Playboy International Enterprises filed the lawsuit Tuesday against hip-hop gossip site Mediatakeout.com LLC.
The nine-page complaint accuses the website, with an office on Church Street in Manhattan, of having wrongfully “reproduced, distributed and publicly displayed” multiple “iconic photographic images” of Banks.
Noted fashion and beauty photographer Ellen Von Unwerth took the photos of the 24-year-old rapper, and Playboy registered the works with the U.S. Copyright Office in February 2015, according to the complaint. Von Unwerth is not a party to the action.
Playboy, which operates out of Beverly Hills, Calif., says it had planned to publish the spread in its April 2015, but discovered unauthorized copies of the images on the Media Takeout blog in March, before its magazines even hit the stands.
The nine-page lawsuit contains links to four URLs where Media Takeout allegedly displayed the unauthorized photos. Each link misspells Banks’ first name, with extra text like “Nekkid Playboy” and “Loud-Mouth Rapper.”
As of press time, the three .jpg addresses that supposedly once showed the Playboy images all redirect to Media Takeout’s home page.
The original article link, ending in .html, still works, leading to a page with a headline that says “MTO Exclusive: We Got the UNCENSORED Nekkid Playboy Pics … of LOUD MOUTH Rapper Azaelia Banks … And Her Body Looks VERY STRUGGLE!” (Ellipses, spelling and capitalization in original.)
After a March 17 dateline, the blurb goes on to criticize Banks for her “pitbull face,” and her supposed lack of hips, butt and breasts.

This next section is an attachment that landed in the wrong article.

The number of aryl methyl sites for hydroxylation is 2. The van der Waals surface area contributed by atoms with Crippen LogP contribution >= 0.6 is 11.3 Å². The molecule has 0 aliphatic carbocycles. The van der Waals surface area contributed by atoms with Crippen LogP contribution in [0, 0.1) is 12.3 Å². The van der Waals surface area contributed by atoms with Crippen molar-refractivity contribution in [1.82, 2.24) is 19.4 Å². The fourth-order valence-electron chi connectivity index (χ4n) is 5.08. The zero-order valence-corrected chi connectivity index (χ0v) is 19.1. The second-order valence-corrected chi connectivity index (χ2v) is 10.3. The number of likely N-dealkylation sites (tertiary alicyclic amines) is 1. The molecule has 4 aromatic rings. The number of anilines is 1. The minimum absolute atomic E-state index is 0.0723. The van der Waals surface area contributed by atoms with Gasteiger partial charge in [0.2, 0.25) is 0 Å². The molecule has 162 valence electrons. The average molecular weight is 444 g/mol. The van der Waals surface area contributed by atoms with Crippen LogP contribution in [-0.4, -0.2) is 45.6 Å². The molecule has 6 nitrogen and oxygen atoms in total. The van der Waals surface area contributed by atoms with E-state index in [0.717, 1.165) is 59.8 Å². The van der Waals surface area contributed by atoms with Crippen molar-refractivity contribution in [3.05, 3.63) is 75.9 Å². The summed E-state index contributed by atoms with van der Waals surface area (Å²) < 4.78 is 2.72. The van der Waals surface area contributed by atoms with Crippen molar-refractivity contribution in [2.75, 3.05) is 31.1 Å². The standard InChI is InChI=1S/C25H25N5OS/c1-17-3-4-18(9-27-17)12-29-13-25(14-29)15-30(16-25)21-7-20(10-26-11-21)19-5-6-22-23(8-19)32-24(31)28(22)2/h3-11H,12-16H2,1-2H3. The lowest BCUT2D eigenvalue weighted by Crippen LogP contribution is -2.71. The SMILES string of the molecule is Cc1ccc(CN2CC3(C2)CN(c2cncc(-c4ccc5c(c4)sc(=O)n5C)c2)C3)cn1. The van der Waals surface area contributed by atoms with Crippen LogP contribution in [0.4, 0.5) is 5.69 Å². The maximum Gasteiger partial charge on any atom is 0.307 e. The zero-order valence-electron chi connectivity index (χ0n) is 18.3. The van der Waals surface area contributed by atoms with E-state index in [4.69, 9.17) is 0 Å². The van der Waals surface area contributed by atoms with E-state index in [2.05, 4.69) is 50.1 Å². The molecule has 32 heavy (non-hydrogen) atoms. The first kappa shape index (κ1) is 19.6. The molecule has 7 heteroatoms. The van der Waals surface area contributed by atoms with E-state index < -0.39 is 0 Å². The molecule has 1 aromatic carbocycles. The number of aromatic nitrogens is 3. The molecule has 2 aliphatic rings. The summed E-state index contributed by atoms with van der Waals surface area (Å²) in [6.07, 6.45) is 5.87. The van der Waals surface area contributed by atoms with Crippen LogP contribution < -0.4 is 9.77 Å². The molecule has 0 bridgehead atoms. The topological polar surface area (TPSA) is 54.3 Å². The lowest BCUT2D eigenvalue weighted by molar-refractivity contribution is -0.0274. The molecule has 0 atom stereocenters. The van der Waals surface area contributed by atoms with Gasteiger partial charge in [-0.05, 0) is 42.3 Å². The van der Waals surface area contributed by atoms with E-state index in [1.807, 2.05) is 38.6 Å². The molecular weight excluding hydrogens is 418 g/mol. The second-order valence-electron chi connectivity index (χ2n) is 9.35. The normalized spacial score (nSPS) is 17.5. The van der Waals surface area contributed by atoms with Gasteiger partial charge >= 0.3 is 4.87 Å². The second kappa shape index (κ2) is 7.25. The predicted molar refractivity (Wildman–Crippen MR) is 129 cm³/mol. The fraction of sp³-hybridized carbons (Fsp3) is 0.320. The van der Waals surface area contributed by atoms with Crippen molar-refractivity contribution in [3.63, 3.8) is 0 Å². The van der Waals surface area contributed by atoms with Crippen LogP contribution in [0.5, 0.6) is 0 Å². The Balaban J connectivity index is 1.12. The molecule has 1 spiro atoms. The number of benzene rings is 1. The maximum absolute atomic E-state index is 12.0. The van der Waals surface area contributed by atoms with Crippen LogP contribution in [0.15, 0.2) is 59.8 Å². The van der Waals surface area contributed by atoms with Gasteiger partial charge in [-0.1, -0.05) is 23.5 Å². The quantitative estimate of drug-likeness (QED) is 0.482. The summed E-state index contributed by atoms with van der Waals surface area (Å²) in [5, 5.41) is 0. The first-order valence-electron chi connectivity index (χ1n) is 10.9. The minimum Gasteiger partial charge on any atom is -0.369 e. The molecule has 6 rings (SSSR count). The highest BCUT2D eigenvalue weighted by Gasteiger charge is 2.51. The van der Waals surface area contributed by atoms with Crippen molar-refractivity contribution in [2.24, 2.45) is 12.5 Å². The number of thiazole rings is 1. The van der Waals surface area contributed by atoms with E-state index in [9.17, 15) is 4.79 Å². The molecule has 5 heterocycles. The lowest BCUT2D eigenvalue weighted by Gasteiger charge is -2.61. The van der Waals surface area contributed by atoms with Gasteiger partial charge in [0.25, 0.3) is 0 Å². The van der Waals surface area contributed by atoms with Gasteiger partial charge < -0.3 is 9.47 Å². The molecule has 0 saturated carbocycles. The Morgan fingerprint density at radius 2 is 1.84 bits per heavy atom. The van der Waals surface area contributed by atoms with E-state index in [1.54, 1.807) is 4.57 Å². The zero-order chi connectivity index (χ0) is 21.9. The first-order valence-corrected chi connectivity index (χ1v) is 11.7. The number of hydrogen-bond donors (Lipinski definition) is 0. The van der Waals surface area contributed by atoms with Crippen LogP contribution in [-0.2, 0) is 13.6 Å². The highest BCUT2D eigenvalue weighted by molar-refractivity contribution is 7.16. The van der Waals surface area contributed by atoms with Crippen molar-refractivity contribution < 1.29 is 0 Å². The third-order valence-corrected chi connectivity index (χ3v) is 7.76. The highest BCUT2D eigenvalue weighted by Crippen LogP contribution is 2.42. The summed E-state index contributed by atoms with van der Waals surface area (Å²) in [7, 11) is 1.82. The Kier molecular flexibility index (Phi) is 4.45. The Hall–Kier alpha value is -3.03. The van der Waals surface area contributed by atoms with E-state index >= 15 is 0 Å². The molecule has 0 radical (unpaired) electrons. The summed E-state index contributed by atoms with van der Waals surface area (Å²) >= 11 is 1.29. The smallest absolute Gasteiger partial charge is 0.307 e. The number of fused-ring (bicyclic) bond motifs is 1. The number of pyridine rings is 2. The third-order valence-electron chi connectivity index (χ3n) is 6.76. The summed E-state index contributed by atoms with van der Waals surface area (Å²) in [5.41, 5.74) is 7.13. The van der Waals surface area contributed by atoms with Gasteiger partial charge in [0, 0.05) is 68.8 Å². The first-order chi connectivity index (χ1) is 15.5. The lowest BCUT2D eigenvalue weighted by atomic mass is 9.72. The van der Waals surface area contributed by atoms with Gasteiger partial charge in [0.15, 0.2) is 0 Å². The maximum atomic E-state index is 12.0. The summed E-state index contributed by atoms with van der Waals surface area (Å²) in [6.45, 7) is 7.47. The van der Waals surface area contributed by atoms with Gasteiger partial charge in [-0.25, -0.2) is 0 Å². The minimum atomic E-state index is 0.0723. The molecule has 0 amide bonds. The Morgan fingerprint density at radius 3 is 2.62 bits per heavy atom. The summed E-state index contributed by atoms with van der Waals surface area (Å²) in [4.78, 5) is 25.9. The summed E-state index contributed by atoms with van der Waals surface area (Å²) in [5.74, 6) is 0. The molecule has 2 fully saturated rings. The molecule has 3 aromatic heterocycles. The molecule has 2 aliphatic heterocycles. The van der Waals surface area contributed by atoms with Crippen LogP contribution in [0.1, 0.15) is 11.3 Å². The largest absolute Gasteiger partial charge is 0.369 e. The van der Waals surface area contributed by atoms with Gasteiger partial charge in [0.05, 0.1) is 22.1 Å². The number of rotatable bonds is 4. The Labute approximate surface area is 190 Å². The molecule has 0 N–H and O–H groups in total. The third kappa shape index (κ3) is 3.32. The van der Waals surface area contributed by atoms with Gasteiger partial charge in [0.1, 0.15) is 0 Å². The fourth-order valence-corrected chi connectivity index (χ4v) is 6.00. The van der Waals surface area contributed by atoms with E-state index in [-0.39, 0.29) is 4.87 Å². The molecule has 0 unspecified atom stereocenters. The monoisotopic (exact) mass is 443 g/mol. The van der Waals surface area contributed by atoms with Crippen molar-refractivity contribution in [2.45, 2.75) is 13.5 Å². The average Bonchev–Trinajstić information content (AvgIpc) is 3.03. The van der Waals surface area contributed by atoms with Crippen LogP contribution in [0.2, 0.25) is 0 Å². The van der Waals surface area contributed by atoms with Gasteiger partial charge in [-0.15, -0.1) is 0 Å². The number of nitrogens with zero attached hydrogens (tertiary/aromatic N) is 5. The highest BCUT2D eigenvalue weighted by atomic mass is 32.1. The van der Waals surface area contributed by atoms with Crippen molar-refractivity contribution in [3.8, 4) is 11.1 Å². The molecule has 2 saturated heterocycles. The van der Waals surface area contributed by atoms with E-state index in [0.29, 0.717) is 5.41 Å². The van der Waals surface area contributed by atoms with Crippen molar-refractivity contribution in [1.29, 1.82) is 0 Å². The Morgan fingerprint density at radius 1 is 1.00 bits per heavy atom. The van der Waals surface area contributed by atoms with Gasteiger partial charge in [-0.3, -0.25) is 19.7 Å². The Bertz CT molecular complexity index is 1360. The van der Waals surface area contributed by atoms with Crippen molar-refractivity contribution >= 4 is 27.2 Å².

“Pick up a copy of the issue on NEWSSTANDS THIS WEEKEND – if you want to see the rest of the pics!!” the article says.
Not only did the site take Playboy’s property, but it also doctored the images by affixing its “MEDIATAKEOUT.COM” watermark to each pilfered photo, according to the complaint.
Playboy suspects that the “defendant knowingly altered and/or falsified copyright management information to conceal defendant’s infringement of plaintiff’s registered and unregistered copyright works.”
Playboy accuses the blog of direct copyright infringement and violating the Digital Millennium Copyright Act.
It seeks an injunction preventing further publication of the pictures on Media Takeout, which touts itself on its homepage as “the most visited urban website in the world.”
Playboy is also seeking “maximum statutory damages,” in either the amount of profits the blog netted from its unauthorized reproduction of the photos, or $150,000 per copyright infringement violation.
The nude-magazine giant is represented by R. Terry Parker with Duane Morris.
Representatives from Media Takeout did not respond to a request for comment.
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